Page:Popular Science Monthly Volume 23.djvu/220

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cially to education, they have become organized into a system which is gradually growing settled and unified in its methods. With unbounded means and unlimited authority, these schools have undertaken to form the mental habits of the great mass of the youth of this country. They prescribe the subjects of study, the modes of study, and the extent and duration of studies for all the pupils that come under their charge. The sphere of their operations is, moreover, steadily extending. They are everywhere encroaching upon the province of higher education, everywhere trenching upon private schools, and diminishing the interest in home education.

It may be assumed that the time has fully come when this system must be measured by the standards of science, and approved or condemned by the degree of its conformity to what these standards require. Science has become in modern times the great agency of human amelioration, the triumphs of which are seen on every hand and felt in all experience. Grave subjects are brought successively under its renovating and reconstructive influence; and latest and most important among them is the subject of education. Our inquiry now is how far the public-school system has availed itself of the valuable aid that science offers in the proper cultivation of the minds of the young.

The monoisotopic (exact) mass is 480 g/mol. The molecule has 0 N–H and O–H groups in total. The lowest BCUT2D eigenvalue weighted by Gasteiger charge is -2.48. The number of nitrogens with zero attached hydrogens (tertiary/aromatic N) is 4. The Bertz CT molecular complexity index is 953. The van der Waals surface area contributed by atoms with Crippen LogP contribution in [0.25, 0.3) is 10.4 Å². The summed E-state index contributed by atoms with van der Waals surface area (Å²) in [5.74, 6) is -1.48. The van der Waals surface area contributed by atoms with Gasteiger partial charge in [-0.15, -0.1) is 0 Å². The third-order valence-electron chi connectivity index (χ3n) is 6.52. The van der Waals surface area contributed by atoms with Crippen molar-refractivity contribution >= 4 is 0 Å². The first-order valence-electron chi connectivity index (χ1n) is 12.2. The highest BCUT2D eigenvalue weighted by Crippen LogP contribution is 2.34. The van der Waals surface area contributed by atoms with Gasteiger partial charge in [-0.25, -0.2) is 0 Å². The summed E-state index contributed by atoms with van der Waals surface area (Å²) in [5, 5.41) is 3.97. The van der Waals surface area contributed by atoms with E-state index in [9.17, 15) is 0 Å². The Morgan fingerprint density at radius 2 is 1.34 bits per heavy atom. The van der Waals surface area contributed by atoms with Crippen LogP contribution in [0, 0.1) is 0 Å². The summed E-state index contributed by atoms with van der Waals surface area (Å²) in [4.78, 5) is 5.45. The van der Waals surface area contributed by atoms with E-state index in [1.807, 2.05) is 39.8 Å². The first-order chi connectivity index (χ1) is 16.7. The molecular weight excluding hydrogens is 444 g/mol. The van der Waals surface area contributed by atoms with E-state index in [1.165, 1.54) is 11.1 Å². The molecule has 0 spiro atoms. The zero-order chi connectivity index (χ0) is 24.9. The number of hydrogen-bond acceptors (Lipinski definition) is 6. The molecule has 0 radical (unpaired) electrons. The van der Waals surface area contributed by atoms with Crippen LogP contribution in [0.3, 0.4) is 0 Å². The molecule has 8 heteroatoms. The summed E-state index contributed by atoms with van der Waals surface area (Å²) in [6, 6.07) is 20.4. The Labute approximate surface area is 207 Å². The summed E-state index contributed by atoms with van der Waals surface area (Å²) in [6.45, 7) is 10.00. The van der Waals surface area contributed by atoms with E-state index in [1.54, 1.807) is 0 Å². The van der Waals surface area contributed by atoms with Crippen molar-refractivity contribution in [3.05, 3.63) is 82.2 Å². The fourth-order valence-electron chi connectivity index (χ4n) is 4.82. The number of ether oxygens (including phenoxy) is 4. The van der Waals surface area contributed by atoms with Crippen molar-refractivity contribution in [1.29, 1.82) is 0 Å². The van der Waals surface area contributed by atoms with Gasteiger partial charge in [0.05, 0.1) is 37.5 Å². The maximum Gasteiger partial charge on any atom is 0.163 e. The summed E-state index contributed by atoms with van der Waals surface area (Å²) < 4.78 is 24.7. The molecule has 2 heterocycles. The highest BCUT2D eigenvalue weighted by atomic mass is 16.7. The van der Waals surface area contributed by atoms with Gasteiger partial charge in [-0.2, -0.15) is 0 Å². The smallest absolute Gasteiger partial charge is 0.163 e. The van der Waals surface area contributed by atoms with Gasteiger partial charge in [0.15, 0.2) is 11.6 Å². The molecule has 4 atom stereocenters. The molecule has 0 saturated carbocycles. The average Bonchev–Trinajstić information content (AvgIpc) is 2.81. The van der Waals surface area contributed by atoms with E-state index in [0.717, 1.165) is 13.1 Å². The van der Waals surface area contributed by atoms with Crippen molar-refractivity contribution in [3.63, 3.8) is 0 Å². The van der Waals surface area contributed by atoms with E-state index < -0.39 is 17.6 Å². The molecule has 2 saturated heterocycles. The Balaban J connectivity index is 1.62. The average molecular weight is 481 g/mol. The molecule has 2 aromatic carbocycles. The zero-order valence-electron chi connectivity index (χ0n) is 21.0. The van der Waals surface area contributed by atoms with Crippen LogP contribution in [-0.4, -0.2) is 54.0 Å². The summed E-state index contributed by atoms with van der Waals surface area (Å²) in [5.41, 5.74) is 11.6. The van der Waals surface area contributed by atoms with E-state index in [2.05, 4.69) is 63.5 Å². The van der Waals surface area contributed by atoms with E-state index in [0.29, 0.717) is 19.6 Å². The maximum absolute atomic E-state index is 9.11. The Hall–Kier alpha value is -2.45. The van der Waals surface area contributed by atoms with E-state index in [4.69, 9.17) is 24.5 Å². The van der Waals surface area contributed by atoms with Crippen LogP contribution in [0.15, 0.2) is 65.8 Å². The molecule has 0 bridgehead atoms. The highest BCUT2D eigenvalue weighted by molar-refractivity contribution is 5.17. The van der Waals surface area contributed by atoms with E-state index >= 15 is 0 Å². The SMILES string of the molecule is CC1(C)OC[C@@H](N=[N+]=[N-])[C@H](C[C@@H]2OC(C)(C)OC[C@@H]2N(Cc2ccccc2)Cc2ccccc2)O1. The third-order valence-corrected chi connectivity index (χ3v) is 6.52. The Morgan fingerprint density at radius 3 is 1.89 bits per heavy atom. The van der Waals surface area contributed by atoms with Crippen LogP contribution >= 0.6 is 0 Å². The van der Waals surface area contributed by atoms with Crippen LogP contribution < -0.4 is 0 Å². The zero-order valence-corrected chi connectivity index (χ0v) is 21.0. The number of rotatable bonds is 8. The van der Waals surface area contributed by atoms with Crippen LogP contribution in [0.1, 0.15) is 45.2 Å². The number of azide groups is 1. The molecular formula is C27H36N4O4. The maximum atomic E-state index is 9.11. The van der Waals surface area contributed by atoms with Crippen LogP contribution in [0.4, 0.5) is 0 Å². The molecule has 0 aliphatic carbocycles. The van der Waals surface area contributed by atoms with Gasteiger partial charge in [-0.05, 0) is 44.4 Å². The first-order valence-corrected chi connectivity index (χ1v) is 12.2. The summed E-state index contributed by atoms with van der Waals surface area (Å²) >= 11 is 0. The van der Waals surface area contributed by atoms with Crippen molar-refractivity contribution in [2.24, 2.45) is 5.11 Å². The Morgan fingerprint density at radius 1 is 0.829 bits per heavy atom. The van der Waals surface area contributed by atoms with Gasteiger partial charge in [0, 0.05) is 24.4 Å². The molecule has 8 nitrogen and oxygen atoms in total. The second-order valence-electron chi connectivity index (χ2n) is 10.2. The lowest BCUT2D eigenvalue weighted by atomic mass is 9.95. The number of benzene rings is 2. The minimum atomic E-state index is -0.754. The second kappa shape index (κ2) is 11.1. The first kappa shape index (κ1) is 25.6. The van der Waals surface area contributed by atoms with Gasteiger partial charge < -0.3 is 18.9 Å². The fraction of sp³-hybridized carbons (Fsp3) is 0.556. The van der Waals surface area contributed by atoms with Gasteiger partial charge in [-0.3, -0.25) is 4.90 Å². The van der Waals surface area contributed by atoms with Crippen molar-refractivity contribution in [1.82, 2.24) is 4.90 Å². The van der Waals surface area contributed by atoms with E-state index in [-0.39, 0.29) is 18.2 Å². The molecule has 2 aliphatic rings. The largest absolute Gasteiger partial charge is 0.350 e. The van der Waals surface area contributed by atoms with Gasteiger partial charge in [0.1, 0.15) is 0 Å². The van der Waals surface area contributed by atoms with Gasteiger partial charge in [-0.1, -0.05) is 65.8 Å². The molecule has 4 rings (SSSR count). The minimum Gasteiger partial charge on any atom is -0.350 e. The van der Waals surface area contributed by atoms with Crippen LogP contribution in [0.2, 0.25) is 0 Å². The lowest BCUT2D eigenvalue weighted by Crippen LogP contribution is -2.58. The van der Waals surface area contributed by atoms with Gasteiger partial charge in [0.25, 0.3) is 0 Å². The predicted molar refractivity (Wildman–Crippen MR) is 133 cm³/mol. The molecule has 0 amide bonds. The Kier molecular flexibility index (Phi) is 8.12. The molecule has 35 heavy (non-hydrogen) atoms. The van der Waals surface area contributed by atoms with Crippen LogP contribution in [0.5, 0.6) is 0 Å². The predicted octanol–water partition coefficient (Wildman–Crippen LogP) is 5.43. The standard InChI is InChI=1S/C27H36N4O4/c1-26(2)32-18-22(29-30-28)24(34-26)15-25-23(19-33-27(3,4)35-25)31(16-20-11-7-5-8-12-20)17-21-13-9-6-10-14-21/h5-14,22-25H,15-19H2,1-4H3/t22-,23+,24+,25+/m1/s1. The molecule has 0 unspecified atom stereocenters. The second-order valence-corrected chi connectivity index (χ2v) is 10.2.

The interest and necessity of such an investigation will hardly be denied; but there may be a query as to its relevancy to the appropriate work of this society. The making of science popular was not among the objects for which our Association was formed. Not that its founders were unmindful of the importance of widely diffusing the results of research; but they recognized that the interests of science are so vast as to be only efficiently promoted by division of labor. Under the operation of this principle it was made the distinctive purpose of the Association to contribute to the extension of original science by the discovery of new scientific truth, leaving its dissemination to the schools, the press, and the various agencies of public enlightenment. Nor does your committee understand that it is now proposed to depart from this policy; for the inquiry before us is really most pertinent to our special objects. It certainly can not be a matter of indifference to this body, from its own point of view, how science is dealt with in the great system of schools which has undertaken the task of molding the youthful mind of the country. We aim to advance science by the promotion of original investigation, which depends upon men prepared for the work. Do the schools of the nation, by their modes of scientific study, favor or hinder this object? Do they foster the early mental tendencies that lead to original thought; or do they thwart and repress them? We have an undoubted concern in this matter, and it is, moreover, strictly identical with that of the community at large; for there can be no better test than this of the real character of the school system. When we ask whether a mode